Janet Turner clocks in at 5:55 a.m. and starts her pre-ride check.

The bus depot at the Greater Albany Public Schools Transportation Office is loud, with no clear path from one destination to the next. Buses sit shoulder-to-shoulder; noses on some poke out and the flat faces of others provide a bit more room to pass. And the blacktop that spans the yard bounces back the heat that often accompanies the school year's waning days.

But Turner, 66, knows her route, zigzagging from the transportation office past the buses, nosed and flat, her cane hitting the blacktop on the off beat of her hurried, practiced steps. All the while she talks at a volume just loud enough to float over the noise.

She starts the bus and closes the doors so the air conditioner cools the cabin. Then she rounds the bus, checking the undercarriage for loose wires and strange noises. She doesn’t thump the tires, though. She’s spoken to people at the Oregon Department of Education who have told her there’s just no use in doing it. By the time she could feel a difference, she’d be able to see it was flat.

It’s a process she’s been through nearly every school day for 28 years, and while she’s humble, there’s no escaping how good she is at it. Just look at the trophies in the office — most have her name on them. It’s a process she’s learned, taught and depended on through two hip replacements, two knee replacements and hundreds of students.

On Friday, May 10, she did it for the last time.

“I have good kids,” she said, standing at the head of the bus aisle like the captain of a ship checking the masts before setting sail.

Turner handles the special education route. She has seen children climbing the four steps up into her bus for kindergarten to walking across the stage at their high school graduation.

“You get to know them and their families,” she said. “If you treat them with respect and you treat them like people they treat you the same way.”

Turner started driving a school bus, as well as working in the district’s kitchens, in 1991. In the late 1990s, she swapped her kitchen job to teach driver’s education at Linn-Benton Community College. She started driving the special ed students in 2000. Even in the job shuffle, she always held onto her bus route, putting off retirement for a year. On the eve of having to say goodbye, she’s worried.

“When you see them every day you get to know when they’re sick, when they’re in a bad mood, a good mood, you get to know them,” she said of her riders. “You worry will the (next) driver yell at them, be rough with them? Some people treat them like robots, which they’re not. Will they get to know them?”

Jed has a loud voice but doesn’t like when people yell. Davis like his certain seat. It’s hard to understand what Erica says. Jordan doesn’t wear glasses so when he climbed the bus stairs with a pair on his nose Thursday, Turner noticed—an observation that sent the boy scrambling back down the stairs and into the school.

“I’ve never seen him with glasses; he’s probably supposed to leave them in class,” Turner chuckled, buckling a kindergartner’s seatbelt—a kindergartner she says comes from an immigrant family, was diagnosed with Down syndrome and sometimes falls asleep so deeply in the bus seat that she lets his brother or mother onto the bus to carry him off.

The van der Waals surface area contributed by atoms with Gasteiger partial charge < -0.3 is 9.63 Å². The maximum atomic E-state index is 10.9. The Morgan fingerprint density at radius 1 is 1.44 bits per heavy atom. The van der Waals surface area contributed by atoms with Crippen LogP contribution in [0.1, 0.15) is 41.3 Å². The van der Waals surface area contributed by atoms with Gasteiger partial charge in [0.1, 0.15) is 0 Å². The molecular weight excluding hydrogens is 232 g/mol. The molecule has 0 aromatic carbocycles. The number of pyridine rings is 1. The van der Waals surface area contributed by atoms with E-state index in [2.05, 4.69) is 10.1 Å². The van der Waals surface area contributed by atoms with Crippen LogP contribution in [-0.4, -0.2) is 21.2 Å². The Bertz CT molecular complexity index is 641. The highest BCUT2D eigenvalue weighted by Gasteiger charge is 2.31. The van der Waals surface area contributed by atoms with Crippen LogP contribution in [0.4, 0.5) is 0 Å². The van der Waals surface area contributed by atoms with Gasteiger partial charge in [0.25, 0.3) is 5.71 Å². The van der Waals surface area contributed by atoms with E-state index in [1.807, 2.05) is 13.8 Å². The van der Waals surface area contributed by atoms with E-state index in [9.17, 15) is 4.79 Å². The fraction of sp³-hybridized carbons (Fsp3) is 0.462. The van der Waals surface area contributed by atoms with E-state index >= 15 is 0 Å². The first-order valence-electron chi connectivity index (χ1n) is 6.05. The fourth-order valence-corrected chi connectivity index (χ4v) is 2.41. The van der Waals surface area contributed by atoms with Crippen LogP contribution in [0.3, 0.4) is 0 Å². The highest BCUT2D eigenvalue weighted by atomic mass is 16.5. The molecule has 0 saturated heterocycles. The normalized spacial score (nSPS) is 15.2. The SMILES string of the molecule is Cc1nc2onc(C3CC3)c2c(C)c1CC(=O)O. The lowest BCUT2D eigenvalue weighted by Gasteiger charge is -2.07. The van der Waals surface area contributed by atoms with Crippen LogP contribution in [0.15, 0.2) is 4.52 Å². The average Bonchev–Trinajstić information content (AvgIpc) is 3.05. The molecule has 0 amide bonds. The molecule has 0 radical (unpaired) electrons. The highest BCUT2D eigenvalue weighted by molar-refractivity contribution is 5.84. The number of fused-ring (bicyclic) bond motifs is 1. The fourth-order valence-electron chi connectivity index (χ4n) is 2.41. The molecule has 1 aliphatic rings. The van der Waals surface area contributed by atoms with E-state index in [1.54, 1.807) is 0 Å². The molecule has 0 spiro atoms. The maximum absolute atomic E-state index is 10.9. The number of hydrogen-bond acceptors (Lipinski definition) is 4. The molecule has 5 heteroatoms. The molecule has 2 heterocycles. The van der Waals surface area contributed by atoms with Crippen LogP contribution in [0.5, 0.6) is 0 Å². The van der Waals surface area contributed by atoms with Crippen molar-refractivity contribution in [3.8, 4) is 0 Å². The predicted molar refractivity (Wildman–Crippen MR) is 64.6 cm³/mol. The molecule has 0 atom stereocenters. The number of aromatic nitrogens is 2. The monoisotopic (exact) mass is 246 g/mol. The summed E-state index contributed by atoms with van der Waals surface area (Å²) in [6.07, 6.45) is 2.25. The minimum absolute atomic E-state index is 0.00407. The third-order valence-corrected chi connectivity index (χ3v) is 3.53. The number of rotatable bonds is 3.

“I just hate to shake him awake,” Turner said.

“Janet can tell you the history of every student she’s had,” said Russ Buttram, GAPS Transportation supervisor. “She knows her kids very well and can anticipate their changing transportation needs.”

Cindy Moran, who has worked with Turner at the transportation office for 26 years as the operations supervisor, said Turner is a mentor for all drivers.

“If anyone is a bus driver, you want to be like Janet,” she said. “She’s loving, safe, and her kids are her kids, she will tell you that.”

On Thursday, Turner made sure let her kids’ families know she had reached the end of her line, leaving the bus doors open a bit longer to make sure parents, guardians, siblings and caretakers knew the following day would be her last on the job. She made sure students knew too.

She tells Erica she’ll have to give her a hug tomorrow, and when Erica asks why, she reminds her of her impending retirement. But rather than mourn the coming goodbye, Erica smiles and reminds Turner it’s her birthday. She’ll be 17.

“I’ve been telling her for weeks and she always says, ‘Oh, that’s my birthday! It’d be nice if you left me something for my birthday.’ I might, if I remember, get her a card,” Turner says.

Whether or not to bring a little something for all the kids was a question Turner had gone back and forth on all week. She said she brings candy on Easter and Halloween, a little something on Christmas, Valentine’s Day and St. Patrick’s Day, too.

How her retirement is going to shape up, Turner isn’t quite sure yet. First on the list was getting through Friday.

“I said we might have to get someone else to drive the bus because I know it’s going to be emotional,” she said.

Then, it was surgery on her right foot this week, followed by a few weeks of recovery. After that, she said she might come back to substitute for drivers now and then or mentor other drivers as a bus aide. She’s already met her replacement.

“The kids will like him,” she said. “They’ll be fine.”

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